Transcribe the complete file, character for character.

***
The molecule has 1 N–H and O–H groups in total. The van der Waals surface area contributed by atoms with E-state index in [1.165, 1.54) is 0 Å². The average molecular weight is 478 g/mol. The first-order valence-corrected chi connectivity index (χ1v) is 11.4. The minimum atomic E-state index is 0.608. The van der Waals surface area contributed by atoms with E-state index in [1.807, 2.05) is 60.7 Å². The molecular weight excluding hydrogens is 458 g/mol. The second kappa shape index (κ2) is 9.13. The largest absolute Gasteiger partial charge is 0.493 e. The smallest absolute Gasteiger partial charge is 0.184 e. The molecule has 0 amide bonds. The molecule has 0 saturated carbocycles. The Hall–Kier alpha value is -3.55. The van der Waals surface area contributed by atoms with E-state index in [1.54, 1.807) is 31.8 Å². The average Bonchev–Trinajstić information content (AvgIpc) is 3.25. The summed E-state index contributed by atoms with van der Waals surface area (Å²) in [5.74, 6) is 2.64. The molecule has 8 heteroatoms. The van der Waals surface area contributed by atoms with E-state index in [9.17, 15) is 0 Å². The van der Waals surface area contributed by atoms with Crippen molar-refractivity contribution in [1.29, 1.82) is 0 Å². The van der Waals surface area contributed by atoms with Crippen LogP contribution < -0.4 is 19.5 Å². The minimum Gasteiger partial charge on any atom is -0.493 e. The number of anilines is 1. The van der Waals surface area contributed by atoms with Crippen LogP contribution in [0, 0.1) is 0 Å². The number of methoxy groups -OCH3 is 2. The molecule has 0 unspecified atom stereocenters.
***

The molecule has 1 N–H and O–H groups in total. The van der Waals surface area contributed by atoms with E-state index in [1.165, 1.54) is 0 Å². The average molecular weight is 478 g/mol. The first-order valence-corrected chi connectivity index (χ1v) is 11.4. The minimum atomic E-state index is 0.608. The van der Waals surface area contributed by atoms with E-state index in [1.807, 2.05) is 60.7 Å². The molecular weight excluding hydrogens is 458 g/mol. The second kappa shape index (κ2) is 9.13. The largest absolute Gasteiger partial charge is 0.493 e. The smallest absolute Gasteiger partial charge is 0.184 e. The molecule has 0 amide bonds. The molecule has 0 saturated carbocycles. The Hall–Kier alpha value is -3.55. The van der Waals surface area contributed by atoms with E-state index in [1.54, 1.807) is 31.8 Å². The average Bonchev–Trinajstić information content (AvgIpc) is 3.25. The summed E-state index contributed by atoms with van der Waals surface area (Å²) in [5.74, 6) is 2.64. The molecule has 8 heteroatoms. The van der Waals surface area contributed by atoms with E-state index in [9.17, 15) is 0 Å². The van der Waals surface area contributed by atoms with Crippen molar-refractivity contribution in [1.29, 1.82) is 0 Å². The van der Waals surface area contributed by atoms with Crippen LogP contribution < -0.4 is 19.5 Å². The minimum Gasteiger partial charge on any atom is -0.493 e. The number of anilines is 1. The van der Waals surface area contributed by atoms with Crippen LogP contribution in [0, 0.1) is 0 Å². The number of methoxy groups -OCH3 is 2. The molecule has 0 unspecified atom stereocenters.